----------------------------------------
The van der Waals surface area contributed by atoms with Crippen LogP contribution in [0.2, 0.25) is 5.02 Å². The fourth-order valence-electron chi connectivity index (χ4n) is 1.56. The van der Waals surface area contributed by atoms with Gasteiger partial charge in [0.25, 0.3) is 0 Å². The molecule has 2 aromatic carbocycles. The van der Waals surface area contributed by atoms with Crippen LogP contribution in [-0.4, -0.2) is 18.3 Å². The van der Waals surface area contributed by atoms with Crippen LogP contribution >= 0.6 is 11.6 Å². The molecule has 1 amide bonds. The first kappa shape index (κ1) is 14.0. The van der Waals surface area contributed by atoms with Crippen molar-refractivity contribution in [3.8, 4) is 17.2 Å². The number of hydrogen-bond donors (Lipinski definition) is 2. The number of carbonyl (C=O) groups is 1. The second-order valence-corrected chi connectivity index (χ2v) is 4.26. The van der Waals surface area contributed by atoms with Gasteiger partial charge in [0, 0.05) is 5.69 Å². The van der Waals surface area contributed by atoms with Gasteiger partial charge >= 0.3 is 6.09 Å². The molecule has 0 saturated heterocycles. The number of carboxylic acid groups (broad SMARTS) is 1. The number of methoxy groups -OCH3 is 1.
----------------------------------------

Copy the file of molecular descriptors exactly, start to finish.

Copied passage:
The van der Waals surface area contributed by atoms with Crippen LogP contribution in [0.2, 0.25) is 5.02 Å². The fourth-order valence-electron chi connectivity index (χ4n) is 1.56. The van der Waals surface area contributed by atoms with Gasteiger partial charge in [0.25, 0.3) is 0 Å². The molecule has 2 aromatic carbocycles. The van der Waals surface area contributed by atoms with Crippen LogP contribution in [-0.4, -0.2) is 18.3 Å². The van der Waals surface area contributed by atoms with Crippen LogP contribution >= 0.6 is 11.6 Å². The molecule has 1 amide bonds. The first kappa shape index (κ1) is 14.0. The van der Waals surface area contributed by atoms with Crippen molar-refractivity contribution in [3.8, 4) is 17.2 Å². The number of hydrogen-bond donors (Lipinski definition) is 2. The number of carbonyl (C=O) groups is 1. The second-order valence-corrected chi connectivity index (χ2v) is 4.26. The van der Waals surface area contributed by atoms with Gasteiger partial charge in [0, 0.05) is 5.69 Å². The van der Waals surface area contributed by atoms with Gasteiger partial charge >= 0.3 is 6.09 Å². The molecule has 0 saturated heterocycles. The number of carboxylic acid groups (broad SMARTS) is 1. The number of methoxy groups -OCH3 is 1.